One aspect that requires alteration is the tendency to overly amplify the performance. This leads to an unsystematic presentation, which is detrimental to the art form. It is crucial that future generations are exposed to the authentic essence of the art. This is how it will thrive and evolve over generations.

Do connoisseurs accept change or do they still prefer the old? How many takers have you seen who welcome change or still hold on to tradition?

True connoisseurs of the art have always existed throughout history. In today’s era, there is a growing demand for faster-paced performances, but there are still individuals who deeply value the traditional approach. Even now, there are those who believe that preserving the traditional structure should be the primary focus. Some even insist on a single Thayambaka performance, despite the prevalence of the ‘Pancha Thayambaka’ format.

Similarly, there remains a group of enthusiasts who fondly remember veteran percussionists like Aaliparambu Shivarama Poduval and Achunni Poduval, and they continue to embrace the conventional system. Simultaneously, a new audience segment seeks the faster versions of Thayambaka. Ultimately, it comes down to individual taste. However, there are instances where it’s not feasible to cater to every demand, such as when some people request an abrupt transition to a higher tempo without a proper conclusion of the lower tempo. In such cases, I choose to disregard these preferences, although I generally respect and appreciate my audience and their diverse tastes.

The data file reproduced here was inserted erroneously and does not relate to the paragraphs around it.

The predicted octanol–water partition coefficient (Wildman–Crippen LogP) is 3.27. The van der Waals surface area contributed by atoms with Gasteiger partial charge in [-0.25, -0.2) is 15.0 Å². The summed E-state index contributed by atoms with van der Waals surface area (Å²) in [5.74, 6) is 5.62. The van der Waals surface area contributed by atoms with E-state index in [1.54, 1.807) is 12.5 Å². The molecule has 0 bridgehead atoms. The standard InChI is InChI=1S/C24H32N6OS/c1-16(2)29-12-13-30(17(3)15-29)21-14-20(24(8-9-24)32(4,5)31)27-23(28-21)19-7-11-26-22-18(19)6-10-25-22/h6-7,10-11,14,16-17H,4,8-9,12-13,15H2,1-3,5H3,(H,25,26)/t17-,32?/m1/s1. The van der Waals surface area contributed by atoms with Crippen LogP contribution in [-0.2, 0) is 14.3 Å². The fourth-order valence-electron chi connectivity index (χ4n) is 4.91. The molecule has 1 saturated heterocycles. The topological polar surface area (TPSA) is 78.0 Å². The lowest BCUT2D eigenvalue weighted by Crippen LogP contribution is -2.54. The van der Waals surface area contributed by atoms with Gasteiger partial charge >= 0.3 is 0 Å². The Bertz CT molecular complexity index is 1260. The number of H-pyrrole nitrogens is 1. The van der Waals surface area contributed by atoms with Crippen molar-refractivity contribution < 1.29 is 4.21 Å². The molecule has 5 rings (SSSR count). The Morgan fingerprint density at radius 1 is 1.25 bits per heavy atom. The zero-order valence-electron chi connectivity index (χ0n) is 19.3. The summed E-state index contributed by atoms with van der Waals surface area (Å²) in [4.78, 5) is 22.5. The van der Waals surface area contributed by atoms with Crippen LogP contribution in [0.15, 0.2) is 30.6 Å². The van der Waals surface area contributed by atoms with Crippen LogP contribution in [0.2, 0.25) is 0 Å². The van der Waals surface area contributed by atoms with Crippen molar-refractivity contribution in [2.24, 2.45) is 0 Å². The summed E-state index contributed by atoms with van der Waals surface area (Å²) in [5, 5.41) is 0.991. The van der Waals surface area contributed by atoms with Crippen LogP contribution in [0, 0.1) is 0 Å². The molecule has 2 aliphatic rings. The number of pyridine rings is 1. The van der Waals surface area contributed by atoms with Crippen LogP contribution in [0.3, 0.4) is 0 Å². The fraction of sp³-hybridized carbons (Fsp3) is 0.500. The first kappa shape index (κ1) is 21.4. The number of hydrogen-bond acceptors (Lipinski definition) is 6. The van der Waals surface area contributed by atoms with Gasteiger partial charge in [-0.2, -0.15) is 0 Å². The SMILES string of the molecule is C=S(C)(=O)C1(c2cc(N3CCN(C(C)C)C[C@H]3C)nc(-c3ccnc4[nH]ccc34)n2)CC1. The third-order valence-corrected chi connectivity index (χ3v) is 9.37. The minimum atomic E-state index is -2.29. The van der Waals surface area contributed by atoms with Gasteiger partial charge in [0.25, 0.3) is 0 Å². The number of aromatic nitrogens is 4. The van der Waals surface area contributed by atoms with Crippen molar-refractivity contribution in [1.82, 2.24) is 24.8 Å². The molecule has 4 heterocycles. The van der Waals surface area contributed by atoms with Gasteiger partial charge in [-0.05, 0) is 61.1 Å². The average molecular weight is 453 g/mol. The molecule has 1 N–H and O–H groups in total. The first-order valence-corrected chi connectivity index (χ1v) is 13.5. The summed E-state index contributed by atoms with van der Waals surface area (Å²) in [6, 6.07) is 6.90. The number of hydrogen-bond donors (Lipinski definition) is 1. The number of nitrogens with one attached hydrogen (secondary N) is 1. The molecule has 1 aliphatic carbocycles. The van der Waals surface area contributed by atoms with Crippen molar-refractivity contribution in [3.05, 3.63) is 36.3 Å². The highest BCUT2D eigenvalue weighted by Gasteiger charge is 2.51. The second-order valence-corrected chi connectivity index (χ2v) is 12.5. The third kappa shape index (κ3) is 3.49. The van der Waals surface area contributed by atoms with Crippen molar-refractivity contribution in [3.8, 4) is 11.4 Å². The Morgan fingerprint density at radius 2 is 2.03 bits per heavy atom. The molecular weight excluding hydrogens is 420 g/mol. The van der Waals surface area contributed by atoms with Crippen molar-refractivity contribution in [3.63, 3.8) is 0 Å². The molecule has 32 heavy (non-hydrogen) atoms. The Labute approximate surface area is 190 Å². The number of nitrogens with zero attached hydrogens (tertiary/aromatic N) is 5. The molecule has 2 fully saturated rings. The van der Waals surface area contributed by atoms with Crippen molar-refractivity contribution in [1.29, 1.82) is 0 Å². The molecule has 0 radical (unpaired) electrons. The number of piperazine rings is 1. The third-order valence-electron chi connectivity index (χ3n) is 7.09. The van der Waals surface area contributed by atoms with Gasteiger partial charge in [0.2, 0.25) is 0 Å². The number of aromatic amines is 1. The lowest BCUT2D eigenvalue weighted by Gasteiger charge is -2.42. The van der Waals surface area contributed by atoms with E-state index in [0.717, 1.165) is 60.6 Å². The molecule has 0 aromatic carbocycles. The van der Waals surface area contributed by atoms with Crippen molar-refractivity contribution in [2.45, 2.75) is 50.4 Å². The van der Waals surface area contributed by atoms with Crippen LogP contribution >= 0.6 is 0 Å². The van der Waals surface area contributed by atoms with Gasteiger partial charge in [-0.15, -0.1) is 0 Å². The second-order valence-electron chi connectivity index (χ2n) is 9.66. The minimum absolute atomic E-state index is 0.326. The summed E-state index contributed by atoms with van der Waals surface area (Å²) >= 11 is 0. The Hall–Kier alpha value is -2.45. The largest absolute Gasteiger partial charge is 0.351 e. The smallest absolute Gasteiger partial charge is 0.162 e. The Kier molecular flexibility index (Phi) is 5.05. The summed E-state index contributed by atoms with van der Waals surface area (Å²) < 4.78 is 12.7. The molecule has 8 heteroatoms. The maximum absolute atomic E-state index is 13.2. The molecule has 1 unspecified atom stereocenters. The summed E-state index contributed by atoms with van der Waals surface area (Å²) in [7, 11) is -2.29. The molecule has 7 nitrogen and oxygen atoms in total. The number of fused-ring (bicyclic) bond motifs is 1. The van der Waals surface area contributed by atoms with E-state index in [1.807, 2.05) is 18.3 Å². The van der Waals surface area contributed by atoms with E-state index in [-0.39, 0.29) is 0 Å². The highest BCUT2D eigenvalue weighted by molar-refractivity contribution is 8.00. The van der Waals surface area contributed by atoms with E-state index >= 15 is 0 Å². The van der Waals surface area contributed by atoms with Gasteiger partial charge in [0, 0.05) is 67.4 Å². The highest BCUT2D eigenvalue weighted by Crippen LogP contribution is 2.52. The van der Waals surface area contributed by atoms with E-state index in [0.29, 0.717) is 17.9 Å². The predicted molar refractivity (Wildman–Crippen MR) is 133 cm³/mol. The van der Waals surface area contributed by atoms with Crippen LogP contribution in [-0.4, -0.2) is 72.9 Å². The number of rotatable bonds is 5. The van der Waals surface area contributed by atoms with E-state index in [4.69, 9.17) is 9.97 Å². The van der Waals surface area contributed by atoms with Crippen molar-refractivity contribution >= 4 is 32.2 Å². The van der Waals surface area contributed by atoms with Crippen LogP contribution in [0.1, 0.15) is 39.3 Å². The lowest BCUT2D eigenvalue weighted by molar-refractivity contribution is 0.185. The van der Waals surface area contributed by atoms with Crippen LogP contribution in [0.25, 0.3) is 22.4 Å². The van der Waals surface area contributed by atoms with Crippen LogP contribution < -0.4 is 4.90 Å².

Who were the senior generation artists who inspired you, and how do you look into younger generation as guru and mentor?

I had initially intended to enroll in Kathakali Vesham at Kalamandalam. However, due to either misfortune or fortune, I ended up gaining admission for Chenda instead. My guru at the time was Kalamandalam Krishnankutty Poduval Ashan, who served as my guide and mentor. Upon completing the course, I had the opportunity to work with the Darpana Academy in Ahmedabad. Upon returning to Kerala, I found myself somewhat distant from the field, especially in the realm of Kathakali.

Subsequently, I entered to the training in Panchavadyam Thimila. These experiences may have left an imprint on my approach to performance. Nevertheless, Krishnankutty Poduval was my sole mentor in Chenda. While artists like Shivarama Poduval, Achunni Poduval (though I couldn’t isten to his performance directly) served as a constant source of inspiration, their influence on my work was not direct.

The younger generation is curious about introducing experimentation into this art form. However, in the domain of percussion, we have limitations when it comes to making changes. The primary avenue for innovation lies in the realm of Manodharmam. Achieving this requires unwavering dedication to training, as well as a continuous commitment to listening and appreciation.